IMG_6975After exploring the enormous grounds, I snuck off to peek at the botanical gardens nearby – they are very open and fresh; well-taken care of places of careful design. Art, interwoven with the flowers, produces a sense of man and nature intertwining – and it’s wonderful to see that much greenery in the center of a city. I found plants I couldn’t pronounce the names of [but at least I could photograph them!]; and many I didn’t know even existed. It was a little like being home; then, I feel – memories of my mother and grandmother patiently explaining which flowers were which. I think I’ll have to take my mom there someday; actually.IMG_6982

IMG_6987After that it was the Wild Westies at a pub – a rather famous one. Kavanagh’s, better known as the Gravedigger’s, because it’s where all the gravediggers from Glasnevin would go for a pint after working. The pub is majorly the same as it was back in “the day” [re: est. 1833], with a beautiful interior of worn wood and glass; swinging doors and long bar. It has a restaurant side, too, one in which service and hospitality are just as they are in the Wild West: our hostess was kind and attentive as anything, and we were served “what was left” for the day – two soups, multiple sandwiches, and crostini to choose from. Not a bad fare, considering they said they were running low. Then again, if you’re not being fed in Ireland, someone [or multiple someones] will undoubtedly ask if you want anything to eat or drink. So “low” to them is still plenty to us; usually.

Home was also hinted at in that one server had a Nantucket sweatshirt on. I got very excited and asked if I could ask him a question, and he went, “oh, about Nantucket? It’s a little island just off the coast of Cape Cod. What was your question?” with the biggest, most knowing smile imaginable. I was laughing too hard to ask him anything else after that – which is just as well, because our food arrived.

We branched out a bit more post-munching – several Wild Westies went off to tour the Jameson factory; while others went up to Henry Street for some shopping, and still others went to see the Book of Kells. We even had some folks go to the Emigration Center to look up relatives. The various opportunities for exploration were astounding. I being who I am decided to explore some of the All Hallows Campus; roam around taking more pictures, and just enjoy being where I was. To live on Irish time with no expectations for a moment – to find peace even in the bustling neighborhood of Dublin’s downtown was a real treat.

A few of us gathered back together for dinner – Wild Westies Wyatt, Robin, Virginia and I had a splendid time at the Cat and Cage. Who knew you could find Tex Mex in Ireland? Really good, too, I might add!

And now I write to you with pictures to edit, tales to tell, and another journey to take. My heart is so full – I cannot fully express the gratitude and excitement I feel being here – having had this adventure on the Heart of the Wild West Tour; something so monumentally special that it will stay with me for the rest of my life.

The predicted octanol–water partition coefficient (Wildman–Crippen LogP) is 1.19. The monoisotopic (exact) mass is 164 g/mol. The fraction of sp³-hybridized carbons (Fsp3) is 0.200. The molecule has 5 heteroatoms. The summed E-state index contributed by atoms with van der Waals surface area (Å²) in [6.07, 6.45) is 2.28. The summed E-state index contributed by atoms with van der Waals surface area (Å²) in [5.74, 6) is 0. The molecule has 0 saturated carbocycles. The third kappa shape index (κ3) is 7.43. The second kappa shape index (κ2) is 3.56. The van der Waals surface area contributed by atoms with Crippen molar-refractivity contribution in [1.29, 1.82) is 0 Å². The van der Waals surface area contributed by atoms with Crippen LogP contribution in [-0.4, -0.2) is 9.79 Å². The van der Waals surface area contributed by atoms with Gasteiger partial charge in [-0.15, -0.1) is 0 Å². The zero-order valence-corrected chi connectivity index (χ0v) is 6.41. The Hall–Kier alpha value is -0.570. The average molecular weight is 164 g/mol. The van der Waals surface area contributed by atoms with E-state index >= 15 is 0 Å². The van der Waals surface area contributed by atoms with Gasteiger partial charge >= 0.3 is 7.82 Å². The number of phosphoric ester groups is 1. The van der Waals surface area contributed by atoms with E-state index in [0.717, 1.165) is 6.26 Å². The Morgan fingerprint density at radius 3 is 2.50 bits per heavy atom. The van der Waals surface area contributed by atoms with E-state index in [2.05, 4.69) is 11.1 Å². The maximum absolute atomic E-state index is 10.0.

In many ways, the door to Ireland is always open to us. There isn’t a place you’d go in the Ireland in particular that wouldn’t welcome you in as kin – all I can say is to truly experience what I’ve experienced; with your own unique twist, you simply must come.

Come to the Wild West of Ireland, and let its food, drink, music, and hospitality resound in you.

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Come away, O human child…

Until next time…Go n-éirí an bothar leat.*

                                                                                                                                        Sam Fishkind

                                                                                                                         Wild West Irish Tours

                                                                                    Social Media Manager & Scribe

[*may you/your journey be successful]

 

Today’s adventure takes place in yesteryear, now, and the future – for what we experienced today will come with us tomorrow…in the best possible way!

The groups of Wild Westies set out today to visit the one and only Michael Roberts; a local anthropologist whose insight into the Wild West of Ireland is without end. We were fortunate enough to steal him away for the day to guide us around his areas of expertise – and he did so with enthusiasm; narrating our adventures with a voice of quiet passion & deep resonance.

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When it comes to making anthropological connections, Michael is the person to listen to – gathering with him around the sites of megalithic tombs in the area [an area he grew up in, knows well, and loves] was a mesmerizing experience. No one else in the world; I feel, could bring the dead back to life with the poignancy and courtesy Michael Roberts has. He has, as one Wild Westie put it, “a story for everything” – but it never feels like he’s even thinking about what he’s saying. He’s thoughtful, it just happens to be that his words flow like water, a delightful and refreshing stream of concise consciousness made myth, then made word.